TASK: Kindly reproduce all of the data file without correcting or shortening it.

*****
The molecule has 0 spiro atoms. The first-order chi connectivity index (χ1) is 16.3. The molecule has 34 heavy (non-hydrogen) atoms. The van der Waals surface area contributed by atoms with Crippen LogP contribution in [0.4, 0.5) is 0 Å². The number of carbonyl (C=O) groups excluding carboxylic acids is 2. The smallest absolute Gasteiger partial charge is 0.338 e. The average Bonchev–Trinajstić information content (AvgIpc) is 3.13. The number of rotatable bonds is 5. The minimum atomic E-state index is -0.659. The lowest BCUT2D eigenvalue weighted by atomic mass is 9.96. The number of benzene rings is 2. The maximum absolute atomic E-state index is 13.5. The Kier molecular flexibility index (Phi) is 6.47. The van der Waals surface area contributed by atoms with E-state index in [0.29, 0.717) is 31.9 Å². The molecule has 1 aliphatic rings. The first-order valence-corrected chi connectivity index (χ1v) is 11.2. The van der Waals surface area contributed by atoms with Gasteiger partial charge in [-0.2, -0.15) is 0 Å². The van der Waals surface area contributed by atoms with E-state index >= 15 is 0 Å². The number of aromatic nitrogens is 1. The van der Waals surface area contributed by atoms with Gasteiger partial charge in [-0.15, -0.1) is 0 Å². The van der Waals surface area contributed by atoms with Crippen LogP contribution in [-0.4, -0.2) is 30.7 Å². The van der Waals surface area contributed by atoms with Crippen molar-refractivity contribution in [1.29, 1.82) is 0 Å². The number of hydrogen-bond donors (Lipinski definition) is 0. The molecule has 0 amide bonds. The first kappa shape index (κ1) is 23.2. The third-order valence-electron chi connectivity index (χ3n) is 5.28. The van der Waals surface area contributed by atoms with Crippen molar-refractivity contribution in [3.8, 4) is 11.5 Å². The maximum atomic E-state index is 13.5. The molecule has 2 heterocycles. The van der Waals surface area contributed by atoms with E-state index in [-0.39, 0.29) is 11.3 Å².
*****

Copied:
The molecule has 0 spiro atoms. The first-order chi connectivity index (χ1) is 16.3. The molecule has 34 heavy (non-hydrogen) atoms. The van der Waals surface area contributed by atoms with Crippen LogP contribution in [0.4, 0.5) is 0 Å². The number of carbonyl (C=O) groups excluding carboxylic acids is 2. The smallest absolute Gasteiger partial charge is 0.338 e. The average Bonchev–Trinajstić information content (AvgIpc) is 3.13. The number of rotatable bonds is 5. The minimum atomic E-state index is -0.659. The lowest BCUT2D eigenvalue weighted by atomic mass is 9.96. The number of benzene rings is 2. The maximum absolute atomic E-state index is 13.5. The Kier molecular flexibility index (Phi) is 6.47. The van der Waals surface area contributed by atoms with E-state index in [0.29, 0.717) is 31.9 Å². The molecule has 1 aliphatic rings. The first-order valence-corrected chi connectivity index (χ1v) is 11.2. The van der Waals surface area contributed by atoms with Gasteiger partial charge in [-0.2, -0.15) is 0 Å². The van der Waals surface area contributed by atoms with E-state index >= 15 is 0 Å². The number of aromatic nitrogens is 1. The van der Waals surface area contributed by atoms with Gasteiger partial charge in [-0.15, -0.1) is 0 Å². The van der Waals surface area contributed by atoms with Crippen LogP contribution in [-0.4, -0.2) is 30.7 Å². The van der Waals surface area contributed by atoms with Crippen molar-refractivity contribution in [1.29, 1.82) is 0 Å². The number of hydrogen-bond donors (Lipinski definition) is 0. The molecule has 0 amide bonds. The first kappa shape index (κ1) is 23.2. The third-order valence-electron chi connectivity index (χ3n) is 5.28. The van der Waals surface area contributed by atoms with Crippen molar-refractivity contribution in [3.8, 4) is 11.5 Å². The maximum atomic E-state index is 13.5. The molecule has 2 heterocycles. The van der Waals surface area contributed by atoms with E-state index in [-0.39, 0.29) is 11.3 Å².